What you need to know:
- Can your finances support your desired lifestyle?
- Do you have a healthcare plan?
- What will you do with the extra free time?
- Where will you go after retirement?
Young professionals are always advised to start making retirement plans early in their career. Most don’t, thinking that they have lots of time to do so.
The arrogance or ignorance is replaced with panic as they hit late 40s and 50s, wondering if they are ready for retirement.
For most people approaching retirement, the concern is usually about finances. Are the savings and investments enough to sustain you without being a bother to your children and kin? Can you take care of your rising medical bills?
Alternatively, you may feel overconfident, having put your finances in order, only to realise you didn’t plan for other important aspects of retirement. Lots of free time, diminished social life, where to stay during retirement etc.
If you are unsure whether you are ready for retirement, try answering the following questions.
Can your finances support your desired lifestyle?
As cliché as it may sound, money is a top priority when planning for retirement. It is also the main concern for most people that are approaching retirement age. Can the savings and investments support the post-retirement lifestyle they envision?
When assessing your finances, first analyse the lifestyle you want to plan to live after retirement, including the luxuries luxury. This will guide you on the minimal amount you should have in savings or income from investments. Remember, without your job, you will probably be making lots of withdrawing and very few deposits, especially if your investments are not too strong.
Another pertinent question is: what length of time do you plan for? Modern medicine has made it possible to live till their 80s and 90s in good shape. Plan your finances as though you will love past 100.
Do you have a healthcare plan?
This is closely related to finances. Seniors are quite susceptible to many long-term illnesses. Cancers, diabetes, high blood pressure, etc, tend to be detected in people in their 50s and 60s. Even with health insurance, treatment of such diseases can be quite expensive. The costs of healthcare will therefore be a significant feature in your expenses.
Anticipate, and plan how you will pay for your medical expenses as you get into retirement. Shop around for an insurance plan that caters for seniors. At the same time, create a medical-emergency fund that will pay for caregivers and medical operations, medications, and treatments that are not covered by insurance.
What will you do with the extra free time?
This is a real concern for people in retirement. Having worked from 8am to 5pm everyday for the past 30-40 years, finding yourself with extra free time can be quite confusing and even stressful.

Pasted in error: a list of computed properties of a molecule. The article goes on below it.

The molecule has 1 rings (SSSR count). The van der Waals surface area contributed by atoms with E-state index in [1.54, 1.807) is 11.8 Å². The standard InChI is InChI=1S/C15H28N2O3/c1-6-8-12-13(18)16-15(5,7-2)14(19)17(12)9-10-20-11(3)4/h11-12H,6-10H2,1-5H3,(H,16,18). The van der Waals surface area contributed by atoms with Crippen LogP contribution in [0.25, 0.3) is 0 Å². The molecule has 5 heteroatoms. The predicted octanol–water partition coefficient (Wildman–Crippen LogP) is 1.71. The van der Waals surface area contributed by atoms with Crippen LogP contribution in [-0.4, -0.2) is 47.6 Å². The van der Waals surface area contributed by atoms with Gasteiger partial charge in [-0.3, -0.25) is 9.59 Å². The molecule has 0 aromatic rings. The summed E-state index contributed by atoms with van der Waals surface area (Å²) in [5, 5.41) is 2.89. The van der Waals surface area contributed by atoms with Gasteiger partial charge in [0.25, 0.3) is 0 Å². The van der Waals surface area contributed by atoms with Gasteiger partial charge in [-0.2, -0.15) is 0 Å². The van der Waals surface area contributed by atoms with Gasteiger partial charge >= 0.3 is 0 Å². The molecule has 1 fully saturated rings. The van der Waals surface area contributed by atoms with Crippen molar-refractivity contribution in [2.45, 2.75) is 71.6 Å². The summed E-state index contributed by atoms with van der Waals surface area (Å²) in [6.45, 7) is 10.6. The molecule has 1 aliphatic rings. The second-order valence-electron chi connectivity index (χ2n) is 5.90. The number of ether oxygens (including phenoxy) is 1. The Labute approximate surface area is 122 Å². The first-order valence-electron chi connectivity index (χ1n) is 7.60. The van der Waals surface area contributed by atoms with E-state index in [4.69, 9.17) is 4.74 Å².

It can even affect your mental health because you will probably be isolated with your children having moved out either to work or college.
Fortunately, there are many things you can do to fill up the free time. One of the tactics is to leave work gradually. Most people are still active and productive when they retire. Organise with your employer to allow you to work half days, or on selected days of the week. Of course, this will include reduced workload.
You can also pick up on hobbies you had quit since work took all your time. For example, swimming, travelling, working out, reading and painting will keep you occupied but also fit mentally and physically. It doesn’t have to be an old hobby, try new ones too.
Alternatively, register for a new course and learn a new skill. Explore new fields such as technology and arts whose material is shared online either free or at a small fee.
Where will you go after retirement?
Your choice of retirement place will affect other retirement plans. The most common practice is to move to your rural home after retirement. But your rural area may lack the resources that you need to explore your hobbies, track your investments, or even get the healthcare that you require.
The rural area is also not always rosy. Many areas are infested with petty and serious crimes, long-term conflicts between families and so on. Such an environment is not suitable for the peaceful retirement you seek. Take your time and carefully choose a location that suits your plans and desires.
It’s all about you, finally
If you have clear answers to these questions, you’re probably ready for retirement; but it’s not a rigid plan, improve it as you may need to.
As you assess your retirement plans and tick the boxes, center yourself. A lot of what you do in your adult life is not about you. It’s about your family, your boss, the company, and fulfilling responsibilities. After all those decades, you’re now quite free to explore things that fulfill your desires.
Set clear goals of what you really want and, where necessary, ask for professional guidance.